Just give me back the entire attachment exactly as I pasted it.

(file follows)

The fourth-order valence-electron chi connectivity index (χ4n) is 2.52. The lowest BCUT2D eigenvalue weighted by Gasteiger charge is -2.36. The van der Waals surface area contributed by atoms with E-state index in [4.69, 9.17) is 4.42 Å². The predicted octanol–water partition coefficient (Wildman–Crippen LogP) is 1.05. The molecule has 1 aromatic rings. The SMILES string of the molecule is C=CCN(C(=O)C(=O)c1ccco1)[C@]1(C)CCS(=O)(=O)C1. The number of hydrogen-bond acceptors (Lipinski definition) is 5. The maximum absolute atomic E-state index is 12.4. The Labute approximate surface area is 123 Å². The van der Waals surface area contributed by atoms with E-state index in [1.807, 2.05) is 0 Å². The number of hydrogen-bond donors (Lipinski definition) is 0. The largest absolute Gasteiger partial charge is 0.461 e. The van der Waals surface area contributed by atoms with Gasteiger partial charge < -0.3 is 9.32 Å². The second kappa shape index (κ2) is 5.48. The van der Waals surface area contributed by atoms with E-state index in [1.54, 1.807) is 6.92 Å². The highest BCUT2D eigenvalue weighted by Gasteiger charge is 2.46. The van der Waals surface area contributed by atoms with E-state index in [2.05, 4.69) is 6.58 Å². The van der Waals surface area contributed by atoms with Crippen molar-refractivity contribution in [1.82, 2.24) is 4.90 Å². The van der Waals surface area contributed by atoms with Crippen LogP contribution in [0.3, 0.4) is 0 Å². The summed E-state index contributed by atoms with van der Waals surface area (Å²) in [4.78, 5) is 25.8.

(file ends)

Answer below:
The fourth-order valence-electron chi connectivity index (χ4n) is 2.52. The lowest BCUT2D eigenvalue weighted by Gasteiger charge is -2.36. The van der Waals surface area contributed by atoms with E-state index in [4.69, 9.17) is 4.42 Å². The predicted octanol–water partition coefficient (Wildman–Crippen LogP) is 1.05. The molecule has 1 aromatic rings. The SMILES string of the molecule is C=CCN(C(=O)C(=O)c1ccco1)[C@]1(C)CCS(=O)(=O)C1. The number of hydrogen-bond acceptors (Lipinski definition) is 5. The maximum absolute atomic E-state index is 12.4. The Labute approximate surface area is 123 Å². The van der Waals surface area contributed by atoms with E-state index in [1.807, 2.05) is 0 Å². The number of hydrogen-bond donors (Lipinski definition) is 0. The largest absolute Gasteiger partial charge is 0.461 e. The van der Waals surface area contributed by atoms with Gasteiger partial charge < -0.3 is 9.32 Å². The second kappa shape index (κ2) is 5.48. The van der Waals surface area contributed by atoms with E-state index in [1.54, 1.807) is 6.92 Å². The highest BCUT2D eigenvalue weighted by Gasteiger charge is 2.46. The van der Waals surface area contributed by atoms with E-state index in [2.05, 4.69) is 6.58 Å². The van der Waals surface area contributed by atoms with Crippen molar-refractivity contribution in [1.82, 2.24) is 4.90 Å². The van der Waals surface area contributed by atoms with Crippen LogP contribution in [0.3, 0.4) is 0 Å². The summed E-state index contributed by atoms with van der Waals surface area (Å²) in [4.78, 5) is 25.8.